Author Spotlight: Thom Rooke
Recently we spoke with the author of Gene Basset’s Vietnam Sketchbook: A Cartoonist’s Wartime Perspective, Thom Rooke.
I hadn’t paid attention / thought about the Vietnam War in decades. Maybe I never had? It was fun going back and reading up on the war. It was also nice to work with Gene – he’s full of great stories (and not just about the war.)
How did your collaboration with cartoonist Gene Basset begin?
Gene was a patient of mine. Along with our wives and my kids, we began doing things socially. Things grew from there. Note – the part about “learning to drink martinis” is true – Ann and Gene tried to teach me to drink them. I got sick on both occasions and gave up.
We see this book is dedicated to Paul Revere, why?
I knew Paul well. He was a conscientious objector during the war, but made sure that he “gave back” afterward. He worked closely with a lot of Vietnam veterans / groups (including the “Ride to the Wall” organization. Paul died this year, and it seemed fitting to dedicate the book to him.
Through these sketches, how is the Vietnam War portrayed differently? What do you find especially unique about these drawings?
The “unique” thing is the lack of combat. With the exception of one or two scenes, there’s no fighting. Gene was sent to sketch a war; it seems he sketched everything else.
What would you like readers to gain from Basset’s sketches?
There’s more to war than combat.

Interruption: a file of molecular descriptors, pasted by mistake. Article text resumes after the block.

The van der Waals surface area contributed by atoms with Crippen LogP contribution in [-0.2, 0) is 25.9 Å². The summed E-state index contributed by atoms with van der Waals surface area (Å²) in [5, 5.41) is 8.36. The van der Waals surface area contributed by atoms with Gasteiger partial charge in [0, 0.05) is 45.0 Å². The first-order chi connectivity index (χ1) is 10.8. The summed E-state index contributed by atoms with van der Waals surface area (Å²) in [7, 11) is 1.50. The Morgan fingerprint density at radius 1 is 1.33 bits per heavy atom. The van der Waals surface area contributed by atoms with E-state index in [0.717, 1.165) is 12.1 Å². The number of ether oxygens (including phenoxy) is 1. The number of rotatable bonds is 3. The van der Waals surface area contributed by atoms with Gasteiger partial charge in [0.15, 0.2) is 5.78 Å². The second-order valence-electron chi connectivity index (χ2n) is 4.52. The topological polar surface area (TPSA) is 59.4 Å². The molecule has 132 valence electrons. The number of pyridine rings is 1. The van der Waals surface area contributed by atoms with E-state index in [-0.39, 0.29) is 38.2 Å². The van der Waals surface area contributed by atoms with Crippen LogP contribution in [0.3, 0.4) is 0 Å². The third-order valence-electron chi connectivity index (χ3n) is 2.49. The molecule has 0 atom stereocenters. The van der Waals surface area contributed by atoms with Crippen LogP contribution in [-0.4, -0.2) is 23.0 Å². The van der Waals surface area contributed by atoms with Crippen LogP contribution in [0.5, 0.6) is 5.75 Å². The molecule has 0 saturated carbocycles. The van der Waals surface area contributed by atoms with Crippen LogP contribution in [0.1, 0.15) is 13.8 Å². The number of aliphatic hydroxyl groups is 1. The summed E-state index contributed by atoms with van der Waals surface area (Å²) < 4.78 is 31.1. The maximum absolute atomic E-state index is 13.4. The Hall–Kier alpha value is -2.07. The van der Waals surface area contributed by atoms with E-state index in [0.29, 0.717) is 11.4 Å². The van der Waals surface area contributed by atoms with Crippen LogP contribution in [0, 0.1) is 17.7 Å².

Have your views on the Vietnam War changed since working with Basset?
I’m not sure. Like everyone else, I couldn’t make sense of this war when we were fighting it. I couldn’t make sense of it when we stopped. I really can’t make sense of it now.
Has analyzing grief through the Vietnam War changed your perceptions on grief as a whole?
It’s reinforced my belief that “bad things happen to everyone” and that most of us find a way to get through / over them.
Working directly with Basset, were your perceptions of his art challenged in ways you had not considered?
I had not realized how quickly he drew. I always assumed his sketches were careful, thought out works. They’re not. These are impressions (does that make him an “Impressionist?”
Which one of Basset’s illustrations do you like most?
There are 2 favorites. The one titled “You #@$% — Next time don’t forget the beer,” which shows a soldier shaking his fist at a departing plane, is one I had originally hoped to put on the cover of the book. I’m not alone in also liking “ELEPHANT GRASS, PUNGI STICKS, MINES AND VIET CONG” which shows soldiers disappearing into the tall grass. Powerful image!